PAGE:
Protesting my innocence

As we approached, I rolled down the window to protest my innocence, but was just waved through[/quote]

Interesting road trip, glad it wasn’t you.  But next time you are in fear of being stopped for something you didn’t do, you might just want to proclaim your innocence, rather than protest it. 

Heh, thanks.  My own little eggcorn, I guess:

Though I can’t find a cite for it being incorrect to protest, and there are a lot of “protest innocence” hits on Google:

Is one before you’re found guilty and another after you’ve already been found guilty? … nocence%22

I think one can proclaim or declare or state or argue.  Sure you can protest as well, but it sounds like you are confessing.

Sort of a double-negative?

ie:  I protest that I am indeed innocent!  In other words, I am guilty. 

Though it’s in those dictionary links.  I guess not all meanings of the word ‘protest’ are about opposing something.  In fact, a lot of dictionaries (see link above) specifically use the phrase “protest innocence” to illustrate one of the meanings: “affirm or avow formally or solemnly.”

You’re right!  Dictionaries are living books as the language is continually changing.  I think your double negative comment best sums it up. 

Check out the eggcorn database all the same.  It’s funny stuff.  Reminds me of the mondegreen stuff, but for language.

And check out this TED video on the changing nature of the dictionary.

I love the TED stuff, especially since it’s all on youtube in h.264 now, so it can be watched on AppleTV in HD :wink:  I’ve spent so much time on there.  TED-surfing is second only to wikipedia-surfing as a time waster.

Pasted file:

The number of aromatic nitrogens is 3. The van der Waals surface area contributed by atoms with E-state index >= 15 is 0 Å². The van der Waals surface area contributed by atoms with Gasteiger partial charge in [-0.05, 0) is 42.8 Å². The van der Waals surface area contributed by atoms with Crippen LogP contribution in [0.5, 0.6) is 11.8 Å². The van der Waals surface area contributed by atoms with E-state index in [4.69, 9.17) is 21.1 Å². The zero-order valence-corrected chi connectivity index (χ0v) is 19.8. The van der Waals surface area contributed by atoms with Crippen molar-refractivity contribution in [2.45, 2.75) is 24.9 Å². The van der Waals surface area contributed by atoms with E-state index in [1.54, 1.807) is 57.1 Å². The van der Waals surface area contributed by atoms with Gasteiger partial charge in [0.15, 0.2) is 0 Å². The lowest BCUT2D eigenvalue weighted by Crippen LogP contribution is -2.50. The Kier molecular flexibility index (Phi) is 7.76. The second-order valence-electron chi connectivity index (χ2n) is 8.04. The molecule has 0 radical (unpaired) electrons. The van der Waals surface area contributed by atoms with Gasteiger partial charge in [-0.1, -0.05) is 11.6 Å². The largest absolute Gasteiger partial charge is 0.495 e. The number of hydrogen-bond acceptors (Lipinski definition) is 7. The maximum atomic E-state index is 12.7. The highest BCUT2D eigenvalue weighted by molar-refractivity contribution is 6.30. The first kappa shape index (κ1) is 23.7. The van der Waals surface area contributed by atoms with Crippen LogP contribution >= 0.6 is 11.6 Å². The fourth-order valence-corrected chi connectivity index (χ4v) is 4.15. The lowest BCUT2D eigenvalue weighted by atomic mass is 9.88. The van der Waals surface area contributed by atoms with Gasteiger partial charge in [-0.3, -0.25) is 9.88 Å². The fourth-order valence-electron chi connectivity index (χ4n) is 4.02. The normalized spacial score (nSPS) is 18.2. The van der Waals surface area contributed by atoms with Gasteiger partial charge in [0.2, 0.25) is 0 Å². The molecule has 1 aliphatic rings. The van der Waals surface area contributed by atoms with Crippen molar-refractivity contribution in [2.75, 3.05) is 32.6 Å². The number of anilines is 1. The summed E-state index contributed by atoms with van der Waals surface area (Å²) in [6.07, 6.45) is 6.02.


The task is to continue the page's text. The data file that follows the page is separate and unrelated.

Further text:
BTW, the use of ‘protest’ as meaning “to assert, avow, affirm” isn’t new language.  OED says that use of ‘protest’ goes back to 1440.  And to use ‘protest’ to mean “To assert publicly, make known; to proclaim, declare.” goes back to 1533 (with Thomas More, interestingly).

So yeah, I guess it has two meanings.  “To object to (an action or event); to challenge or contest; (also) to make the subject of a public protest or demonstration.”  is first seen in 1887.

I had to open a very dusty book to get that info.

Sorry for another reply, but that video was cool, Dave.  Thanks.

Dictionaries are steampunk!  Awesome, and funny.  Paper is the enemy of words.

Also, the hambutt problem is a good analogy.
My first wiktionary link:

I haven’t used wiktionary very much at all, but it does fit into the idea of evolving language.

How my brain works! Heh.

Julian Assange: “I hope to continue my work and continue to protest my innocence in this matter and to reveal as we get it, which we have not yet, the evidence from these allegations.”

And a bonus, because I’m a nerd:

You guys have spanned an entire thread over the use of a few words… You amaze me! :stuck_out_tongue:

I agree that dictionaries list this use, although it does still sound a little strange to me. ‘Proclaim’, on the other hand, implies making something official or to cause to become widely and publicly known. I think Julian is doing this in the above statement.

Bad example, Assange.

“I protest my innocence! I’m about as innocent as Lucifer, Your Honour. Why the hell are you granting me bail?”

Methinks the lady doth protest too much, says the guy who reads too much Shakespeare.

Heh, I think it all boils down to a difference between American English and British English. Even Shakespeare meant that “the lady vows or proclaims” too strongly, not that she carried a sign and sang 60s songs.

Correct me if I’m wrong, but In British English, protest is intransitive (ie: We protested against the planned pipeline) while in American English it is transitive (ie: We protested the planned pipeline). Or maybe I have that backwards.

So it may sound incorrect to American English speakers, but it’s natural to British English speakers. I guess we’re a bit of both in Canada.